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ATLANTA — In a news conference Saturday, CNN president Ken Jautz announced that CNN’s hyperbole reserves will be empty by the end of next week.

“Despite our best efforts, we have depleted our strategic hyperbole reserves and will be unable to continue news broadcasts until we can acquire further reserves,” said Jautz to gathered news organizations.

CNN is the first victim to aggressive hyperbole trading by Fox News Channel, which has purchased or consumed nearly 90% of the American National Hyperbole Reserve.

The National Hyperbole Reserve, first established during the Cold War to ensure that the President’s speechwriters could perform their duties under any circumstances, is now nearly depleted; the National Academy of Sciences estimates only several years’ worth of hyperbole are left, and most of the supply is in the hands of Fox News.

Hyperbole supplies are essential for many organizations, such as news media, political think-tanks, and Congressional debates. Many political experts suggest that governments around the world may collapse without a new source of hyperbole being found.

White House Press Secretary Robert Gibbs denied claims of dramatic consequences, but also called for less dependence on foreign hyperbole, as well as hyperbole-conservation measures. “The American hyperbole deficit is astounding”, he said, adding that “the American population consumes more hyperbole than any on the planet, including China and India.”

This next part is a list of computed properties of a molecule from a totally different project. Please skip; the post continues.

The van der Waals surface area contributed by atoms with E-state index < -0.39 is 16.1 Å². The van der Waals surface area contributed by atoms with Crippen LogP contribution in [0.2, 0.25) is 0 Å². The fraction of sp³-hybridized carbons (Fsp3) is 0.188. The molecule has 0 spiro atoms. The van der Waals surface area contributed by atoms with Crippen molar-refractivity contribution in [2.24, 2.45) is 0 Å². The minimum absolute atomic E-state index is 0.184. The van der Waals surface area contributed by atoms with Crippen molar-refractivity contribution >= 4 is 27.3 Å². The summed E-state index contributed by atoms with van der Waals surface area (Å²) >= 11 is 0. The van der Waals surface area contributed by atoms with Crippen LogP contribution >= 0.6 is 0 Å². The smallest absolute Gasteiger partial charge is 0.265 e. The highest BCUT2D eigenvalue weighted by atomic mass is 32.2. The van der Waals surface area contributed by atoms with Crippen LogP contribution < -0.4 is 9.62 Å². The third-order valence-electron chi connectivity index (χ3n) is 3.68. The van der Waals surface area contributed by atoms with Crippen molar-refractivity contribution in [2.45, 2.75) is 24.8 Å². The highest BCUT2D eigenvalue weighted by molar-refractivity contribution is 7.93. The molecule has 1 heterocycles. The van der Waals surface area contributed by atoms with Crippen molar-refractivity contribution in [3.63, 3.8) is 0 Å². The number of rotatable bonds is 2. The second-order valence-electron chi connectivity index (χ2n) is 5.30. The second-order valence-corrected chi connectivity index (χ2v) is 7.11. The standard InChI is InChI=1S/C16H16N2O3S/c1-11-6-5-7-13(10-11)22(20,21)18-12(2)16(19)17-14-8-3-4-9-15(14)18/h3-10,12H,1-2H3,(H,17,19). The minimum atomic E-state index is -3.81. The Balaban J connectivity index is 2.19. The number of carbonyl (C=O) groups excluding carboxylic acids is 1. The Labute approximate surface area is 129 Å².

Conservative commentators decried the move, saying that regulation of hyperbole created further unnecessary government regulation and stifled media innovation.

In a statement, a Fox News Channel spokesman denied allegations of unfair hyperbole trading, stating “We have acquired all of our hyperbole legally, and will continue to make hyperbole a central part of our business strategy.”

In other news, a leaked Pentagon report hinted at billions of dollars of untapped hyperbole deposits being discovered in Afghanistan. “There is stunning potential here,” Gen. David H. Petraeus, commander of the United States Central Command, said in an interview.

However, hyperbole experts said that the report was “totally exaggerated,” that it overstated the size and importance of the deposits, and that claims of the deposits providing a new economy for Afghanistan were overblown.

In a statement, a Pentagon expert replied, “Exactly.”


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